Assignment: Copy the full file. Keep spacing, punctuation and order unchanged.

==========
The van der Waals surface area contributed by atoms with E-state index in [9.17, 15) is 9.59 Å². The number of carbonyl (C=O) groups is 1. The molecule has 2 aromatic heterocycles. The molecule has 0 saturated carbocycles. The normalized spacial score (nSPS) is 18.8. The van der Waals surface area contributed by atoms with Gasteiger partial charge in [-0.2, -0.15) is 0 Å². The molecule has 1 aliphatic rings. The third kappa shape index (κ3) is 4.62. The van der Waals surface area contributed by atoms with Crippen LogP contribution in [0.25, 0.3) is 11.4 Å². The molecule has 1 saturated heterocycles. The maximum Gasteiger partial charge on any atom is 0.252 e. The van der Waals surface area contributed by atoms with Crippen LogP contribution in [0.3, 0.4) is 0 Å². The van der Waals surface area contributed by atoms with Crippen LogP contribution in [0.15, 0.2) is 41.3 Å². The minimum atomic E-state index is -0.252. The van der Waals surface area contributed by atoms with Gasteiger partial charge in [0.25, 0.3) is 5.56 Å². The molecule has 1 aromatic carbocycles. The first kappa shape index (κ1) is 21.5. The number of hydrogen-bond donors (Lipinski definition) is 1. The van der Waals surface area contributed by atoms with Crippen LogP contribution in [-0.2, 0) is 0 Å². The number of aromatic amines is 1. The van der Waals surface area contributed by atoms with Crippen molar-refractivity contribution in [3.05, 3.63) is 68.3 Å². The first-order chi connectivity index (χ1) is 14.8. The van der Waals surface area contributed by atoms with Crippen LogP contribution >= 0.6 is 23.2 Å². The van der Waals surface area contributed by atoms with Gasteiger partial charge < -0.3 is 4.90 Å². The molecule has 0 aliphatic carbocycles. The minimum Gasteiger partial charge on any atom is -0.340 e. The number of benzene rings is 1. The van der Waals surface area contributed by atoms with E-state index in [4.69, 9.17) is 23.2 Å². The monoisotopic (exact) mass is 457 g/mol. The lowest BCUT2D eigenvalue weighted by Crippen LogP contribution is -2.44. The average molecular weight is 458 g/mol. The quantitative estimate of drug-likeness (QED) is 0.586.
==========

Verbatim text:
The van der Waals surface area contributed by atoms with E-state index in [9.17, 15) is 9.59 Å². The number of carbonyl (C=O) groups is 1. The molecule has 2 aromatic heterocycles. The molecule has 0 saturated carbocycles. The normalized spacial score (nSPS) is 18.8. The van der Waals surface area contributed by atoms with Gasteiger partial charge in [-0.2, -0.15) is 0 Å². The molecule has 1 aliphatic rings. The third kappa shape index (κ3) is 4.62. The van der Waals surface area contributed by atoms with Crippen LogP contribution in [0.25, 0.3) is 11.4 Å². The molecule has 1 saturated heterocycles. The maximum Gasteiger partial charge on any atom is 0.252 e. The van der Waals surface area contributed by atoms with Crippen LogP contribution in [0.3, 0.4) is 0 Å². The van der Waals surface area contributed by atoms with Crippen LogP contribution in [0.15, 0.2) is 41.3 Å². The minimum atomic E-state index is -0.252. The van der Waals surface area contributed by atoms with Gasteiger partial charge in [0.25, 0.3) is 5.56 Å². The molecule has 1 aromatic carbocycles. The first kappa shape index (κ1) is 21.5. The number of hydrogen-bond donors (Lipinski definition) is 1. The van der Waals surface area contributed by atoms with Crippen LogP contribution in [-0.2, 0) is 0 Å². The number of aromatic amines is 1. The van der Waals surface area contributed by atoms with Crippen molar-refractivity contribution in [3.05, 3.63) is 68.3 Å². The first-order chi connectivity index (χ1) is 14.8. The van der Waals surface area contributed by atoms with Crippen LogP contribution >= 0.6 is 23.2 Å². The van der Waals surface area contributed by atoms with Gasteiger partial charge < -0.3 is 4.90 Å². The molecule has 0 aliphatic carbocycles. The minimum Gasteiger partial charge on any atom is -0.340 e. The number of benzene rings is 1. The van der Waals surface area contributed by atoms with E-state index in [4.69, 9.17) is 23.2 Å². The monoisotopic (exact) mass is 457 g/mol. The lowest BCUT2D eigenvalue weighted by Crippen LogP contribution is -2.44. The average molecular weight is 458 g/mol. The quantitative estimate of drug-likeness (QED) is 0.586.